I can’t believe that I have lived in Paraiso de Cartago for over 7 months now and I hadn’t visited this national park yet! It’s only 10 miles or so from my front door. Granted, it takes quite a while to get there (maybe 30 minutes?) because of the (big surprise) road conditions here.
Tapanti is considered cloud forest and is part of the Talamanca Mountain Range. It’s supposedly not a large refuge, but it sure is a beautiful area and there are reported over 150 rivers within it the park itself, which gives an indication of the area’s wetness. They claim to receive an average of 280 inches of rainfall every year. The rain eventually drains into Lake Cachi, the site of the Cachi Dam and Angostura hydroelectric project.
It has two life zones: a lower mountain rain forest (lower mountain slopes) and pre-montane rain forest (lowlands skirting the lower slopes). The forests are home to forty-five species of mammals, including tapir, paca, red brocket deer, eastern cottontail, kinkajou, raccoon, white-nosed coati, white-faced monkey, mountain hare (conejo de monte), agouti and such cats as ocelot, jaguarundi and tiger cat (an endangered species). You’ll also find some 260 kinds of birds here: Quetzals, sparrow hawks, hawks, goldfinch, doves, hummingbirds, parrots, and falcons, etc.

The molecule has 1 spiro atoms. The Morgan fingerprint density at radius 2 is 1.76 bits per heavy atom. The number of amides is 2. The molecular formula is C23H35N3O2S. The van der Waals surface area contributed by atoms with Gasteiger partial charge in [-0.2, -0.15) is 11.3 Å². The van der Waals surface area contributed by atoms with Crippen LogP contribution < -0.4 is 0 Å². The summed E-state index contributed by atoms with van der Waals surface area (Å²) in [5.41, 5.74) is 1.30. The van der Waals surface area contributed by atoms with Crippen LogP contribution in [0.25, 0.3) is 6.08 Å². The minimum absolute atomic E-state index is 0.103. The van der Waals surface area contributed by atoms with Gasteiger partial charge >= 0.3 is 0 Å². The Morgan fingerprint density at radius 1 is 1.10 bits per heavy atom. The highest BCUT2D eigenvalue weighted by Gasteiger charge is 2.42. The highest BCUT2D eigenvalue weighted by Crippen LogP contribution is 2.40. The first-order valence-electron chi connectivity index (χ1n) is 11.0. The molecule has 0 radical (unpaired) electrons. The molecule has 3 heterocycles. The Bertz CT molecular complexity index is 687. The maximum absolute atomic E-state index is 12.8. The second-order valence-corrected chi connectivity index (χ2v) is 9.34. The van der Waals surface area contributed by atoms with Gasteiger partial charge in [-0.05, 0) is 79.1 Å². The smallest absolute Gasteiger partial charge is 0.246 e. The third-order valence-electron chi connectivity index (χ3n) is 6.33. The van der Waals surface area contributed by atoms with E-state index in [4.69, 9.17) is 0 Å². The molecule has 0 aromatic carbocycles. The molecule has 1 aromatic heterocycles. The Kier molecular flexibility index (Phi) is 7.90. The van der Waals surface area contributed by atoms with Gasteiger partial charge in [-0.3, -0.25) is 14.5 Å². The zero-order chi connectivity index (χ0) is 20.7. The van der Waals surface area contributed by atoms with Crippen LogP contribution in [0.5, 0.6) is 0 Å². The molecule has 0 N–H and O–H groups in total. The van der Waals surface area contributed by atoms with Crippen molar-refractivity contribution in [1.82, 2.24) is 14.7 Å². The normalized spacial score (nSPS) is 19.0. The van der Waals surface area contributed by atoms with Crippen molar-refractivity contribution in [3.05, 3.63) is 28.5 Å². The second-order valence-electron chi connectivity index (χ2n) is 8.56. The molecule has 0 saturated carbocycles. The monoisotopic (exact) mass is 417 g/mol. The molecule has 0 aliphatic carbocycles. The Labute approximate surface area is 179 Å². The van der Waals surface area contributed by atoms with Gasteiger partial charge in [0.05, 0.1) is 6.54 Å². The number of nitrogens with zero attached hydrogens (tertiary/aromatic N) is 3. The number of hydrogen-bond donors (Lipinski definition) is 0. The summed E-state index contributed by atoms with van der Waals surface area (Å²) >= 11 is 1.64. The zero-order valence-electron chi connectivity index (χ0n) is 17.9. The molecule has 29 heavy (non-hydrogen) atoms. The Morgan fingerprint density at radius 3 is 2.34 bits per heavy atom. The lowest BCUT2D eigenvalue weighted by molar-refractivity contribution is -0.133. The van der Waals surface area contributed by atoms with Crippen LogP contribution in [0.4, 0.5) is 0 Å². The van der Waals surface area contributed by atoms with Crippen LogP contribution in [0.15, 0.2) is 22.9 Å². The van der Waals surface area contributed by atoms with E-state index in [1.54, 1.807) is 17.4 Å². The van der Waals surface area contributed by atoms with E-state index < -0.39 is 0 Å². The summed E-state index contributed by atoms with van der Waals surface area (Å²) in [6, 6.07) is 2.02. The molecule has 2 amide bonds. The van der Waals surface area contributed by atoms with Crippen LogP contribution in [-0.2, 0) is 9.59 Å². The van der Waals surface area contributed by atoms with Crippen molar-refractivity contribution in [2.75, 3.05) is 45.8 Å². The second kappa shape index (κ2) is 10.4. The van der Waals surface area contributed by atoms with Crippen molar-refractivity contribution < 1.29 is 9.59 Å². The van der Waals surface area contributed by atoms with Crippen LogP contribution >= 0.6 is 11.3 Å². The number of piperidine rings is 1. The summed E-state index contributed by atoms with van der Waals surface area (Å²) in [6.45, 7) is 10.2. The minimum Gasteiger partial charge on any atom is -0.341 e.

All together the area is made up of 144,058 acres with the highest point of the park reaching 8,397 feet. It’s been open only 24 years. Tourists have to pay $6, while locals (citizens and residents) pay just under $1 (at 500 colones).
When we were there yesterday there were tons of people around. Of course, it was a holiday. But I understand this park gets a lot of use. It was great to see people hanging around in the many rivers. Another nice feature of the park are the BBQ areas. They are in the forest and are protected from the sun. (But I don’t know about the bugs!)
To reach Tapanti National Park, take the road southeast out of Cartago toward Paraiso, then continue to follow the signs to Orosi (going right when you come to the park in Paraiso). Continue through the town of Orosi and keep on the main road all the way until it ends at the park. There will be some yellow signs for you to follow.
The Biological Station near Tapanti National Park can be reached by continuing through Cartago on the Interamerican Highway. Shortly after you pass the turnoff to Copey de Dota, the road to the Station will be on your left.
The Pittier Ranger Station at Tapanti is open for visitor attention from 5am to 5pm. Hiking trails lead to scenic overlooks and picnic areas.
Oropendula Trail and Pantanoso Trail lead to a swimming area with picnic tables and grills. La Pava Trail takes you to the Salto and Palmitas Waterfalls. Arboles Caidos Trail is a heavily forested nature hike.